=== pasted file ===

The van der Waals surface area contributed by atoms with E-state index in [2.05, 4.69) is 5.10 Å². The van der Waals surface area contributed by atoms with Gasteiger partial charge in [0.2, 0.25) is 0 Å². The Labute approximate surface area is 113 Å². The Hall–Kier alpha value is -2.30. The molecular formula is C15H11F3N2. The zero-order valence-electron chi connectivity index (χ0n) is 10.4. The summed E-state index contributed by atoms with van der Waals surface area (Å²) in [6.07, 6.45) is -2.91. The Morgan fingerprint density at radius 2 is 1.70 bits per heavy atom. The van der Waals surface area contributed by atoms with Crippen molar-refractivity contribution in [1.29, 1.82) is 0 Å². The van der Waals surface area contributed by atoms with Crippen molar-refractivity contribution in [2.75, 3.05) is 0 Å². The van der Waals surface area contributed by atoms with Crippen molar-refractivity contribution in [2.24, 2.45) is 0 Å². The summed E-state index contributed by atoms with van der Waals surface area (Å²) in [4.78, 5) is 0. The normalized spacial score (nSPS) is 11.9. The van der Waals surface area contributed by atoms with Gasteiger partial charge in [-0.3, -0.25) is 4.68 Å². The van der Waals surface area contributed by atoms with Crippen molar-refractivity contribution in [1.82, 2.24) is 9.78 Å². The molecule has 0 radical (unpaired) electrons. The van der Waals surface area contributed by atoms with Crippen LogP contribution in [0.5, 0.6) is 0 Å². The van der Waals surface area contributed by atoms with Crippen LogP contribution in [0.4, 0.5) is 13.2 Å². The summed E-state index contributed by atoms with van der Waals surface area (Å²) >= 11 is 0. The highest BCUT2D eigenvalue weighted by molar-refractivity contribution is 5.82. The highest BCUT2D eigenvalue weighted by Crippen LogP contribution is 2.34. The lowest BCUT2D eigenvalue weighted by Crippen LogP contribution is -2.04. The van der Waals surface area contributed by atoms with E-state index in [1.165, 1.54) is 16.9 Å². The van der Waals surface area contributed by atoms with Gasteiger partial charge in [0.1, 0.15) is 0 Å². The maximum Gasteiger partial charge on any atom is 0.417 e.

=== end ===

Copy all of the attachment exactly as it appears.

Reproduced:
The van der Waals surface area contributed by atoms with E-state index in [2.05, 4.69) is 5.10 Å². The van der Waals surface area contributed by atoms with Gasteiger partial charge in [0.2, 0.25) is 0 Å². The Labute approximate surface area is 113 Å². The Hall–Kier alpha value is -2.30. The molecular formula is C15H11F3N2. The zero-order valence-electron chi connectivity index (χ0n) is 10.4. The summed E-state index contributed by atoms with van der Waals surface area (Å²) in [6.07, 6.45) is -2.91. The Morgan fingerprint density at radius 2 is 1.70 bits per heavy atom. The van der Waals surface area contributed by atoms with Crippen molar-refractivity contribution in [1.29, 1.82) is 0 Å². The van der Waals surface area contributed by atoms with Crippen molar-refractivity contribution in [2.75, 3.05) is 0 Å². The van der Waals surface area contributed by atoms with Crippen molar-refractivity contribution in [2.24, 2.45) is 0 Å². The summed E-state index contributed by atoms with van der Waals surface area (Å²) in [4.78, 5) is 0. The normalized spacial score (nSPS) is 11.9. The van der Waals surface area contributed by atoms with Gasteiger partial charge in [-0.3, -0.25) is 4.68 Å². The van der Waals surface area contributed by atoms with Crippen molar-refractivity contribution in [1.82, 2.24) is 9.78 Å². The molecule has 0 radical (unpaired) electrons. The van der Waals surface area contributed by atoms with Crippen LogP contribution in [0.5, 0.6) is 0 Å². The van der Waals surface area contributed by atoms with Crippen LogP contribution in [0.4, 0.5) is 13.2 Å². The summed E-state index contributed by atoms with van der Waals surface area (Å²) >= 11 is 0. The highest BCUT2D eigenvalue weighted by molar-refractivity contribution is 5.82. The highest BCUT2D eigenvalue weighted by Crippen LogP contribution is 2.34. The lowest BCUT2D eigenvalue weighted by Crippen LogP contribution is -2.04. The van der Waals surface area contributed by atoms with E-state index in [1.165, 1.54) is 16.9 Å². The van der Waals surface area contributed by atoms with Gasteiger partial charge in [0.1, 0.15) is 0 Å². The maximum Gasteiger partial charge on any atom is 0.417 e.